And we love these kinds of stories. We love “antiheroes,” or “moral outlaws.” There’s a long tradition in art, and especially literature, of protagonists who act in defiance of prevailing laws or moral rules for reasons we can empathize with, reasons that even make them right. I suspect we’re drawn to these kinds of moral outlaw characters because deep down, we’re all a little more morally relativistic than we might admit. And I think we understand intrinsically what Ruth learns—that what’s right isn’t always what’s legal or holy—and we chafe at the ways our legal and moral systems sometimes fail to match our internal moral compasses. We like to watch antiheroes respond to systems they don’t agree with because we’re interested in seeing what paths are open to us.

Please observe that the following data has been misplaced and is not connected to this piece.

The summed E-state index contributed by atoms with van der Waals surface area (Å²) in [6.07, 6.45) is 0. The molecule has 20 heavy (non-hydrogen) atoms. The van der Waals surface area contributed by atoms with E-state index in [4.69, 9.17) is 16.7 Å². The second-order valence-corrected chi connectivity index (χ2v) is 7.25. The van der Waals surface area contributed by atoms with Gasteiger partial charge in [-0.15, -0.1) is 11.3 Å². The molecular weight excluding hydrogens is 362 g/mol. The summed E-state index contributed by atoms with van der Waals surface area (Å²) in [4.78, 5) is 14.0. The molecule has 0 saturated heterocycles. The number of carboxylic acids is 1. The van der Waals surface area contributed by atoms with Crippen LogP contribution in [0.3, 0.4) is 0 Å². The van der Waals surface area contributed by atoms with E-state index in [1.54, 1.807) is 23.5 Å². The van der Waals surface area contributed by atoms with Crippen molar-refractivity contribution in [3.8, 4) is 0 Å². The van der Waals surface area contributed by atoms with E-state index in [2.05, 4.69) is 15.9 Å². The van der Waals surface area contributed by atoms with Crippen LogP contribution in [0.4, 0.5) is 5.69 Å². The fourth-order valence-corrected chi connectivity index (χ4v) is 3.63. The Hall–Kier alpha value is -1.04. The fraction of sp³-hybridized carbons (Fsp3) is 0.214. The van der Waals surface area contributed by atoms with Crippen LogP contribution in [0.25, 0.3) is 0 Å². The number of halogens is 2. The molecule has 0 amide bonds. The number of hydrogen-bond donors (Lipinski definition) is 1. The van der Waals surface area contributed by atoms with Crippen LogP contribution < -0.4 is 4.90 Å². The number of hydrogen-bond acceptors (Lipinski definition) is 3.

Of course, I wanted to really challenge my readers with this book. Because there’s a big difference between, say, Luke Skywalker breaking the legal and moral rules of the authoritarian Galactic Empire and true antiheroes like Tony Soprano and Walter White breaking laws and hurting people to get ahead. I suspect most people who read this book will feel sympathy for Ruth and Everett’s definition of morality over Holy Fire’s. But I wanted to see how far I could push readers’ allegiance by making them guilty of extremely violent and ruthless crimes. Will readers accept these acts, which they would normally categorize as morally reprehensible, as good or neutral because they understand why Ruth and Everett did it? If so, what does that say about us? Do we believe our individual moral compasses are more important than society’s laws? And if so, how far are we willing to let people like Everett push that?